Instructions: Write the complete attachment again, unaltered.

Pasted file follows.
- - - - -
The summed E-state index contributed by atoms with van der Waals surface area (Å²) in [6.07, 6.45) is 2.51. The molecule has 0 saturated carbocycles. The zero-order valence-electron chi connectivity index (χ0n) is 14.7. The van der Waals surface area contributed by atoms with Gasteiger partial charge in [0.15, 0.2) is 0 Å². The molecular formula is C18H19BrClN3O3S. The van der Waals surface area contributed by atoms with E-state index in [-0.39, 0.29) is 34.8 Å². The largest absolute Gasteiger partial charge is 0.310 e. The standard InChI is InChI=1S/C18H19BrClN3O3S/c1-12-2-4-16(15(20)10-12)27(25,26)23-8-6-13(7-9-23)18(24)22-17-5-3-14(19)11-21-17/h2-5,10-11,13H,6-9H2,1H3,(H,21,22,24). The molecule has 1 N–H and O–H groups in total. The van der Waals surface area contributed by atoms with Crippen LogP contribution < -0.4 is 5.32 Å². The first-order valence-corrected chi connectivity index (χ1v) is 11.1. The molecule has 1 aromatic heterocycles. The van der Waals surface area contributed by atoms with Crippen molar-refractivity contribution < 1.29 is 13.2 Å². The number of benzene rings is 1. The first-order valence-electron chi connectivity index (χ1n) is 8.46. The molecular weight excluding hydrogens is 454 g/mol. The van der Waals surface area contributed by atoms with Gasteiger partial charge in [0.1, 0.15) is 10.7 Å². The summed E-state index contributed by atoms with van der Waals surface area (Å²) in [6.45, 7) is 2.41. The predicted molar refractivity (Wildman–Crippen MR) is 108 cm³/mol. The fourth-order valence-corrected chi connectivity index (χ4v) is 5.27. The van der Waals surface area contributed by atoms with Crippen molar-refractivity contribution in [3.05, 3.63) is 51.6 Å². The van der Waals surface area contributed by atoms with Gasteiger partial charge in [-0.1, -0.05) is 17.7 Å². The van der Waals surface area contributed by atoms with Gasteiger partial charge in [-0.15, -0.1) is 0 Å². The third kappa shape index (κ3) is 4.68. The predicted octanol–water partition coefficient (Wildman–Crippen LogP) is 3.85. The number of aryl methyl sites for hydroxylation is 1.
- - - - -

The summed E-state index contributed by atoms with van der Waals surface area (Å²) in [6.07, 6.45) is 2.51. The molecule has 0 saturated carbocycles. The zero-order valence-electron chi connectivity index (χ0n) is 14.7. The van der Waals surface area contributed by atoms with Gasteiger partial charge in [0.15, 0.2) is 0 Å². The molecular formula is C18H19BrClN3O3S. The van der Waals surface area contributed by atoms with E-state index in [-0.39, 0.29) is 34.8 Å². The largest absolute Gasteiger partial charge is 0.310 e. The standard InChI is InChI=1S/C18H19BrClN3O3S/c1-12-2-4-16(15(20)10-12)27(25,26)23-8-6-13(7-9-23)18(24)22-17-5-3-14(19)11-21-17/h2-5,10-11,13H,6-9H2,1H3,(H,21,22,24). The molecule has 1 N–H and O–H groups in total. The van der Waals surface area contributed by atoms with Crippen LogP contribution < -0.4 is 5.32 Å². The first-order valence-corrected chi connectivity index (χ1v) is 11.1. The molecule has 1 aromatic heterocycles. The van der Waals surface area contributed by atoms with Crippen molar-refractivity contribution < 1.29 is 13.2 Å². The number of benzene rings is 1. The first-order valence-electron chi connectivity index (χ1n) is 8.46. The molecular weight excluding hydrogens is 454 g/mol. The van der Waals surface area contributed by atoms with Gasteiger partial charge in [0.1, 0.15) is 10.7 Å². The summed E-state index contributed by atoms with van der Waals surface area (Å²) in [6.45, 7) is 2.41. The predicted molar refractivity (Wildman–Crippen MR) is 108 cm³/mol. The fourth-order valence-corrected chi connectivity index (χ4v) is 5.27. The van der Waals surface area contributed by atoms with Crippen molar-refractivity contribution in [3.05, 3.63) is 51.6 Å². The van der Waals surface area contributed by atoms with Gasteiger partial charge in [-0.1, -0.05) is 17.7 Å². The van der Waals surface area contributed by atoms with Gasteiger partial charge in [-0.15, -0.1) is 0 Å². The third kappa shape index (κ3) is 4.68. The predicted octanol–water partition coefficient (Wildman–Crippen LogP) is 3.85. The number of aryl methyl sites for hydroxylation is 1.